Pre-Foreclosure Definition – Mortgage Advice
What Is Pre-Foreclosure?
Pre-foreclosure refers to the legal situation a property is in during the early stages of being repossessed. Reaching pre-foreclosure status begins when the lender files a default notice on the property, which informs the property owner that the lender will pursue legal action toward foreclosure if the debt isn't paid.
The property owner can pay off the outstanding debt at this point, she can reverse the default status by making up the late payments so the home is no longer in pre-foreclosure, or she can sell the property before it goes into foreclosure.
The Pitfalls Of Buying A Foreclosed House
How Pre-Foreclosure Works
When a homebuyer takes out a loan to purchase a property, he signs a contract with the lending institution to repay the loan in monthly installments. These monthly installments cover a portion of the principal and interest payments on the mortgage. He's said to be in default if he fails to make payments for at least three months. Pre-foreclosure cannot begin until he is at least three months delinquent.
He will receive a notice of default, which will also be made a matter of public record. This action begins the pre-foreclosure process.
The pre-foreclosure period can last anywhere from three to 10 months. A public auction or trustee sale is arranged at the end of this time.
A pre-foreclosure home that goes up for sale is typically referred to as a short sale. The sale can be a private transaction between the homeowner and the buyer, but the buyer's offer must be approved by the bank before the sale can be finalized. The purchase price may be less than the outstanding loan balance, which is why the sale is said to be "short." Not all short sales are pre-foreclosures, however. Homeowners sometimes elect to sell their properties by any means possible before their defaults reach this stage.
A pre-foreclosed home can be inspected by the buyer before making an offer on the home. The buyer could be an investor looking to purchase the property for less than its full market value, then sell it at a higher price for a profit.
If the homeowner lists the property for sale through a real estate agent, prospective buyers will contact the listing agent. The lending bank must approve any short sale and will hire one or more real estate brokers to prepare a Broker Price Opinion (BPO)—an estimated market value based on an analysis of similar homes that have recently sold in the local market. The estimated market value helps the bank decide whether the proposed sales price is acceptable.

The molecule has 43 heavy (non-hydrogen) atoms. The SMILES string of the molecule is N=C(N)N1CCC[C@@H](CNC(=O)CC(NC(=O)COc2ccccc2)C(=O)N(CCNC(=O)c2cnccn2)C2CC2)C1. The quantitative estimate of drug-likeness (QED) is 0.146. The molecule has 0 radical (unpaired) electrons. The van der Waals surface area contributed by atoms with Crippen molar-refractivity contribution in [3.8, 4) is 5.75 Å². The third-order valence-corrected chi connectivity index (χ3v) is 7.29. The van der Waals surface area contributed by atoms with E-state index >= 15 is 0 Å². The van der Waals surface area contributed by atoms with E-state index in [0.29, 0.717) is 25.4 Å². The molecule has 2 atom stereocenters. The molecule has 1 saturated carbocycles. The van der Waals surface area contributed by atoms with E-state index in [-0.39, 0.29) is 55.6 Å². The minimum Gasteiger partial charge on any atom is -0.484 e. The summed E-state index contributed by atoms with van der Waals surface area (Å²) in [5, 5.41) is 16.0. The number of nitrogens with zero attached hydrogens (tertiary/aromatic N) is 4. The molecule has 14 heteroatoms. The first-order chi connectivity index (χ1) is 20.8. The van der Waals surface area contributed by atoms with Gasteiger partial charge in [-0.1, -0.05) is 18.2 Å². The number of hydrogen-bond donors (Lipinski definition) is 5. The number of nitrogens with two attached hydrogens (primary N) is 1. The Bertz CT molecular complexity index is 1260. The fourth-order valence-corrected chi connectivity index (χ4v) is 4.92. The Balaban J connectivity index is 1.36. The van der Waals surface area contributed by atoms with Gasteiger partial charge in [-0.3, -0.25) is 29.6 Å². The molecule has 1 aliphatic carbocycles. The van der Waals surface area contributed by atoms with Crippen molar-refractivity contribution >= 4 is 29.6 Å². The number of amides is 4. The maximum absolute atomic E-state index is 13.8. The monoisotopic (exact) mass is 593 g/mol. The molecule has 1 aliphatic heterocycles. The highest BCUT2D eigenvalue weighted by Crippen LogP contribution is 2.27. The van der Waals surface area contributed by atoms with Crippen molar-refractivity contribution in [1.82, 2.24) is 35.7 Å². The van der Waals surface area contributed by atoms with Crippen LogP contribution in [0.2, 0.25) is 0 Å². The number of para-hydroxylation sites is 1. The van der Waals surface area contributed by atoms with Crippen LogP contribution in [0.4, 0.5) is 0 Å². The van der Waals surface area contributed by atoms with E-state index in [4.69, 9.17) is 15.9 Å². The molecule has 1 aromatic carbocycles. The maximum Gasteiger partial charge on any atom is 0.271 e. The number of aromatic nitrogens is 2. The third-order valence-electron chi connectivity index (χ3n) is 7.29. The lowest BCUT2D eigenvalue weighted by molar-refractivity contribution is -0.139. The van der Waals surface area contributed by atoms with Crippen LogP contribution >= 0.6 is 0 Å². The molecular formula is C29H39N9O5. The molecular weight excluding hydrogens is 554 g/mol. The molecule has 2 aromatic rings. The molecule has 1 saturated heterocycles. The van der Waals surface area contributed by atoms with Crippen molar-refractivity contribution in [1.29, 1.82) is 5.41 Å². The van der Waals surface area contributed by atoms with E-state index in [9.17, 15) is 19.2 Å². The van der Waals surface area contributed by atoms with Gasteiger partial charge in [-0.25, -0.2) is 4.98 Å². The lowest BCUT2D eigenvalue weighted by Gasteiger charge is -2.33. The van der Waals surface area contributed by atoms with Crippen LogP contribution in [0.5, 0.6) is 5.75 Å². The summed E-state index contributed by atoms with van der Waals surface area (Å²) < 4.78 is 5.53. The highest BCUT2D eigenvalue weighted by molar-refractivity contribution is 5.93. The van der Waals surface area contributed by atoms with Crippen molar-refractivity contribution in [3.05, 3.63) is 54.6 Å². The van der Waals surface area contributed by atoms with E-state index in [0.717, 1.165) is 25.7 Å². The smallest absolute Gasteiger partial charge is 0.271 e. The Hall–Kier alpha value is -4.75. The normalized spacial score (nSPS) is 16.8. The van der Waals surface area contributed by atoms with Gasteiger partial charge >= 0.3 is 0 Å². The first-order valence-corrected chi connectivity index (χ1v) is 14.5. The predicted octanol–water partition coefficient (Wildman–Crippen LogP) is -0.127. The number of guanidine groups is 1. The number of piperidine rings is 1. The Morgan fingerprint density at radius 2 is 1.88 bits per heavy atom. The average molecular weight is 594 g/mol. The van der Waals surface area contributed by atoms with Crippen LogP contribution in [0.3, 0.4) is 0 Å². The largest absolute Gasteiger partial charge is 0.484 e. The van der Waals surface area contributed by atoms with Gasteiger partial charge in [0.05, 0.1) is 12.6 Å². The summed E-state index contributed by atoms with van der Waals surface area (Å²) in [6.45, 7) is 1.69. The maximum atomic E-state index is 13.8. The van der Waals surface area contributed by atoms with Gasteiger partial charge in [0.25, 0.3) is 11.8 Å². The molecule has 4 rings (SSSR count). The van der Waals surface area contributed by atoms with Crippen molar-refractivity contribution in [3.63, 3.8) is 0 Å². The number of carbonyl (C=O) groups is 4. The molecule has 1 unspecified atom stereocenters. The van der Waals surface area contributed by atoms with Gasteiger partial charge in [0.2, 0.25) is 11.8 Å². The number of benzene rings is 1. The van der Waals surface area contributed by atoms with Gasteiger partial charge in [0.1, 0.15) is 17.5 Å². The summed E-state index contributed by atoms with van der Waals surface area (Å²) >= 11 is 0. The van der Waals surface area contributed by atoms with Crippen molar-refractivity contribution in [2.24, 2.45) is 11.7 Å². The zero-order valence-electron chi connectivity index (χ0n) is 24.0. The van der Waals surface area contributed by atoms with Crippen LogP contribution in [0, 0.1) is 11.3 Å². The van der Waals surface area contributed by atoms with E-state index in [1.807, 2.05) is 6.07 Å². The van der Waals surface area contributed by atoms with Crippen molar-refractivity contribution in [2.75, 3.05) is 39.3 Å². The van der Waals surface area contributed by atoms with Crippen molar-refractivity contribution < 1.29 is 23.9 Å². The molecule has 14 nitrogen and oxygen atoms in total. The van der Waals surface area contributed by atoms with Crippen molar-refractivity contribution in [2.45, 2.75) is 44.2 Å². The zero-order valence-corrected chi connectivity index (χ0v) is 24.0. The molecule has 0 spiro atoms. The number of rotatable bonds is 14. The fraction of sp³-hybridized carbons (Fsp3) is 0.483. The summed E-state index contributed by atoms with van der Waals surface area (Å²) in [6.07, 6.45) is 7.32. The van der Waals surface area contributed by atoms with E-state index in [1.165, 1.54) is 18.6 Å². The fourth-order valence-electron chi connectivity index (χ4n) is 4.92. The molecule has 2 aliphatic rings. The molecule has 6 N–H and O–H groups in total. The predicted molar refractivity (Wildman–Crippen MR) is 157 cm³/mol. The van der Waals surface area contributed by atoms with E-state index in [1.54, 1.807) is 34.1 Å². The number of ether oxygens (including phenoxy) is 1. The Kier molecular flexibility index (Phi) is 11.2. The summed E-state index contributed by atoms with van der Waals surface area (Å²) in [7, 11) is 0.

Homeowners facing foreclosure can contact the federal Making Home Affordable Program at 888-995-HOPE (888-955-4673) for assistance with keeping their homes or relocating to a new home if that's not possible.
- Pre-foreclosure begins when the lender files a default notice on the property because the homeowner is at least three months delinquent with mortgage payments.
- A homeowner might have the option of selling her pre-foreclosure home as a short sale subsequent to lender approval.
- If the homeowner does not cover the past due payments and does not sell the home during the pre-foreclosure period, the lender will eventually sell the property, typically at auction.
Advantages and Disadvantages of Pre-Foreclosure
A home that is sold during the pre-foreclosure phase can be a win-win-win for all three parties involved. The homeowner is able to sell the property while avoiding the damage that a foreclosure would have on her credit history. The buyer might be able to snag the property for below market value. The lending institution is able to effectively transfer the mortgage to the buyer and avoid the cost of going through a foreclosure.
But buyers of pre-foreclosed homes should be aware of any property liens or unpaid taxes on these homes because these can potentially become their responsibilities after they purchase the properties. The buyer should also factor in the costs of repairs and renovation if the pre-foreclosed home is in a poor state, or he might risk ending up with expenditures that surpass his budget.
If the homeowner does not cover the due payments and does not sell the home during the pre-foreclosure period, the lender will eventually sell the property, typically at auction. The bank owns the property at this point and is more likely to try to sell the property at an even lower price rather than maintain its ongoing expenses, such as taxes and insurance.